As I say, the original appeared to be a fairly well-researched and academic investigation and is probably quite reliable back until the twelfth century. Following William the Conqueror's invasion more birth/death records were kept, certainly of the nobility, and lines can be traced through time. Before that family history is more about possibility and guesswork than fact so my links to Joseph of Arimathea and indeed Julius Caesar are slightly more suspect.
One wall of our spare bedroom is covered with one branch of my tree consisting of a few hundred people; in the whole tree there are thousands.
The arrows pointing to the yellow boxes at the top left indicate the presence of Rhodri Mawr or Rhodri the Great. Rhodri gained the epithet Great both because his kingdom stretched from the north, Anglesey, to the south, Gower, and because he was a fierce warrior.
Leap forward a few centuries and you find Gruffudd ap Rhys, prince of Deheubarth, who was married to Gwenllian, daughter of the king of Gwynedd.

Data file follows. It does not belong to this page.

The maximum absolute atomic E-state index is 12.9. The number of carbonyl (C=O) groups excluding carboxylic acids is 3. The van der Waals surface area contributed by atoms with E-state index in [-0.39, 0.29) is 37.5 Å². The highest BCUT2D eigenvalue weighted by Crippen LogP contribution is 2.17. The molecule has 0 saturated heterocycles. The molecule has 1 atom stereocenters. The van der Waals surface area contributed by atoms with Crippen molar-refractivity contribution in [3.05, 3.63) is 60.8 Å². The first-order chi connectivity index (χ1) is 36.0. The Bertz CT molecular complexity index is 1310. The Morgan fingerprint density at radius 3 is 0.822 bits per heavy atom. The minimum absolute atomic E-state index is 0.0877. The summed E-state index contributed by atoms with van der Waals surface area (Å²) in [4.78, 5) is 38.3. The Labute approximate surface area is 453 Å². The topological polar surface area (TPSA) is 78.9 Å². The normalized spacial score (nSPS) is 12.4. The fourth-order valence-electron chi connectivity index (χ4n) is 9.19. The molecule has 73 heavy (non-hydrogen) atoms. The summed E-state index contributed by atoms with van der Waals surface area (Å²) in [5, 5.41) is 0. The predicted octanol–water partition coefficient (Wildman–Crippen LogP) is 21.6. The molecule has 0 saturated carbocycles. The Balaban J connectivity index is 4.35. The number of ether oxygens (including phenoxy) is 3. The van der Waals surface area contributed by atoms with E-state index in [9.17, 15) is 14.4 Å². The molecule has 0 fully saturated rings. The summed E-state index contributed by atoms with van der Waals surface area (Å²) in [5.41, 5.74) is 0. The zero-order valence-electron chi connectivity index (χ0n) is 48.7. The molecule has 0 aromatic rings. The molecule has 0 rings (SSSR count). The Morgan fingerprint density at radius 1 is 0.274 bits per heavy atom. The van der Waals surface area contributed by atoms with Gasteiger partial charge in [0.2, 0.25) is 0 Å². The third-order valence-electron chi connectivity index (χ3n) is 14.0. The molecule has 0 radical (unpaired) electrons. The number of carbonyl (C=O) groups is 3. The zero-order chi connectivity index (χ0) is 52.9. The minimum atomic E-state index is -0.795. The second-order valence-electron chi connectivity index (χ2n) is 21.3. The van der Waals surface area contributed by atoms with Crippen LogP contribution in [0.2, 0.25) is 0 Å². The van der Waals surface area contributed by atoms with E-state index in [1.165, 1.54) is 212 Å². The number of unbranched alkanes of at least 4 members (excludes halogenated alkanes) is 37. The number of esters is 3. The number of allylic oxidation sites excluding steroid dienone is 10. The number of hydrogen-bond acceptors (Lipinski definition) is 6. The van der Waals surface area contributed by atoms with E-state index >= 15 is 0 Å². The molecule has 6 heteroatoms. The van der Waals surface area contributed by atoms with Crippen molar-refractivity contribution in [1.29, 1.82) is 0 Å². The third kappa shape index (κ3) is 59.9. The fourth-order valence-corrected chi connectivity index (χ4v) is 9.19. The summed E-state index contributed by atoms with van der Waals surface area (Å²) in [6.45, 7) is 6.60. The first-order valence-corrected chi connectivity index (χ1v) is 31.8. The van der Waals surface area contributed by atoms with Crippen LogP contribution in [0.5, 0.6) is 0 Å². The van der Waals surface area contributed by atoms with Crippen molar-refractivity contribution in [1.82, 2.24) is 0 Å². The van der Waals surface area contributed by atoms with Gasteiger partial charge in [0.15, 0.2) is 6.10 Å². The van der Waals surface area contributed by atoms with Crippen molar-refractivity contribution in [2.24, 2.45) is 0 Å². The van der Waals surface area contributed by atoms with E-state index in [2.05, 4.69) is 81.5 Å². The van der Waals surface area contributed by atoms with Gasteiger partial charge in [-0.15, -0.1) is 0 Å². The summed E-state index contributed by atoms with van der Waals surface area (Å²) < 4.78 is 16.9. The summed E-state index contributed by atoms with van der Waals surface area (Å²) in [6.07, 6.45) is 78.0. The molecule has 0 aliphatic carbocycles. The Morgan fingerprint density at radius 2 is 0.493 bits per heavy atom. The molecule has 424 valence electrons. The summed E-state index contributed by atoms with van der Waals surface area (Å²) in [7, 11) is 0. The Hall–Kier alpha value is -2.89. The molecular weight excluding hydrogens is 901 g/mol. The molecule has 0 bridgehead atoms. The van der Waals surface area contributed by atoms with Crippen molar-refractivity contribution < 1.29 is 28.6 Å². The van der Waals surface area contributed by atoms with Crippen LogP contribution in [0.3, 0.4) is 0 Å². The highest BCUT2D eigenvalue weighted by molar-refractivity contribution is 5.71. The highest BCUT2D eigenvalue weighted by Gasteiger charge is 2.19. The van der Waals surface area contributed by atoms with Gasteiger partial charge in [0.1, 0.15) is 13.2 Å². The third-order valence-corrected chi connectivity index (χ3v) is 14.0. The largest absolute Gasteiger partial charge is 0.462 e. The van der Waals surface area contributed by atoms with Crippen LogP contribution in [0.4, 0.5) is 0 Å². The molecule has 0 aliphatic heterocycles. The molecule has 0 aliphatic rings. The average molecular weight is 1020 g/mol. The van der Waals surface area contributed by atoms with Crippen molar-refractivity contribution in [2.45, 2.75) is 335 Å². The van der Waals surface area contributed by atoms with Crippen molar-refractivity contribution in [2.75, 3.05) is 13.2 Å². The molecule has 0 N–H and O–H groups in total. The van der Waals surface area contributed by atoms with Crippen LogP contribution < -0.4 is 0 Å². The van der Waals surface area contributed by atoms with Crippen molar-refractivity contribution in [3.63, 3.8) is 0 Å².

At the time the Normans, who had built Kidwelly castle as a defence against the Welsh, were in possession of it and Gruffudd set off for North Wales to plead for help from his father-in-law to defeat the them. While he was away Norman reinforcements landed and marched to the castle.
Gwenllian seized the opportunity to prevent the extra troops arriving and gathered a small army to go and do battle, a battle in which she was defeated and her son killed. She was immediately ordered to be beheaded. Although she was unsuccessful it is her spirit and bravery that have ensured her a place in the annals of Welsh history. And I am ashamed to admit I knew nothing of her until our visit to Kidwelly castle on Friday
Later ancestors actually lived in the castle but it all gets a bit confusing so I'll just sit back and relish a warrior Welsh princess as my 22nd great grandmother.